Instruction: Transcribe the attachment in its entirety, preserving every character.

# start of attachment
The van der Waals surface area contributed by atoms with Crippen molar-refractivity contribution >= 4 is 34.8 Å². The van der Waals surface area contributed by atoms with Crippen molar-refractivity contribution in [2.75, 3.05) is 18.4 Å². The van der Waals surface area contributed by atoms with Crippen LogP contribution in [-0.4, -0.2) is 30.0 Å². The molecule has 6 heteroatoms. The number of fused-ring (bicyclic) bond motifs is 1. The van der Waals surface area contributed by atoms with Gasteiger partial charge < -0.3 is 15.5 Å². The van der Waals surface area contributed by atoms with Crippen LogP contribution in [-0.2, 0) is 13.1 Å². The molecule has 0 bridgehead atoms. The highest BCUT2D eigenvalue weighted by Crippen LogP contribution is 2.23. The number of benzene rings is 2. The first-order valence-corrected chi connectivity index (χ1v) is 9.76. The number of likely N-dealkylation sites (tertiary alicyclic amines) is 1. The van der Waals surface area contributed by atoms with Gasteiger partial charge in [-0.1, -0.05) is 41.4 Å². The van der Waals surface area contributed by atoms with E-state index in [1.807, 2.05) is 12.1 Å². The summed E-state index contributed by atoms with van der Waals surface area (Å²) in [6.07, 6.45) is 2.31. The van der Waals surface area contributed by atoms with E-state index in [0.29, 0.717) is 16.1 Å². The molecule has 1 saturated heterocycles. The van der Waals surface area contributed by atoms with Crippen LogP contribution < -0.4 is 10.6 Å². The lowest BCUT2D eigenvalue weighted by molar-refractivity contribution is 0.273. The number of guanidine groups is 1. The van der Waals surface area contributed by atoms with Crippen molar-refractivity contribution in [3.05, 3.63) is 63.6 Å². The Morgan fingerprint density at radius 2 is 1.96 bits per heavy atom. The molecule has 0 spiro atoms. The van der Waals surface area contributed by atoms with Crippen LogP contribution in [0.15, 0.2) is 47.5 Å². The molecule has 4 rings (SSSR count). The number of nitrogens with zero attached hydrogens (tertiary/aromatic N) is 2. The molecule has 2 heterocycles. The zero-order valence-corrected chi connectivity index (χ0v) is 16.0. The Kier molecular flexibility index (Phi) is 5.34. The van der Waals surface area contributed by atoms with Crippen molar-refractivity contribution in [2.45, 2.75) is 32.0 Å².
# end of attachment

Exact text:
The van der Waals surface area contributed by atoms with Crippen molar-refractivity contribution >= 4 is 34.8 Å². The van der Waals surface area contributed by atoms with Crippen molar-refractivity contribution in [2.75, 3.05) is 18.4 Å². The van der Waals surface area contributed by atoms with Crippen LogP contribution in [-0.4, -0.2) is 30.0 Å². The molecule has 6 heteroatoms. The number of fused-ring (bicyclic) bond motifs is 1. The van der Waals surface area contributed by atoms with Gasteiger partial charge < -0.3 is 15.5 Å². The van der Waals surface area contributed by atoms with Crippen LogP contribution in [-0.2, 0) is 13.1 Å². The molecule has 0 bridgehead atoms. The highest BCUT2D eigenvalue weighted by Crippen LogP contribution is 2.23. The number of benzene rings is 2. The first-order valence-corrected chi connectivity index (χ1v) is 9.76. The number of likely N-dealkylation sites (tertiary alicyclic amines) is 1. The van der Waals surface area contributed by atoms with Gasteiger partial charge in [-0.1, -0.05) is 41.4 Å². The van der Waals surface area contributed by atoms with E-state index in [1.807, 2.05) is 12.1 Å². The summed E-state index contributed by atoms with van der Waals surface area (Å²) in [6.07, 6.45) is 2.31. The van der Waals surface area contributed by atoms with E-state index in [0.29, 0.717) is 16.1 Å². The molecule has 1 saturated heterocycles. The van der Waals surface area contributed by atoms with Crippen LogP contribution < -0.4 is 10.6 Å². The lowest BCUT2D eigenvalue weighted by molar-refractivity contribution is 0.273. The number of guanidine groups is 1. The van der Waals surface area contributed by atoms with Crippen molar-refractivity contribution in [3.05, 3.63) is 63.6 Å². The Morgan fingerprint density at radius 2 is 1.96 bits per heavy atom. The molecule has 0 spiro atoms. The van der Waals surface area contributed by atoms with Crippen LogP contribution in [0.15, 0.2) is 47.5 Å². The molecule has 4 rings (SSSR count). The number of nitrogens with zero attached hydrogens (tertiary/aromatic N) is 2. The molecule has 2 heterocycles. The zero-order valence-corrected chi connectivity index (χ0v) is 16.0. The Kier molecular flexibility index (Phi) is 5.34. The van der Waals surface area contributed by atoms with Crippen molar-refractivity contribution in [2.45, 2.75) is 32.0 Å².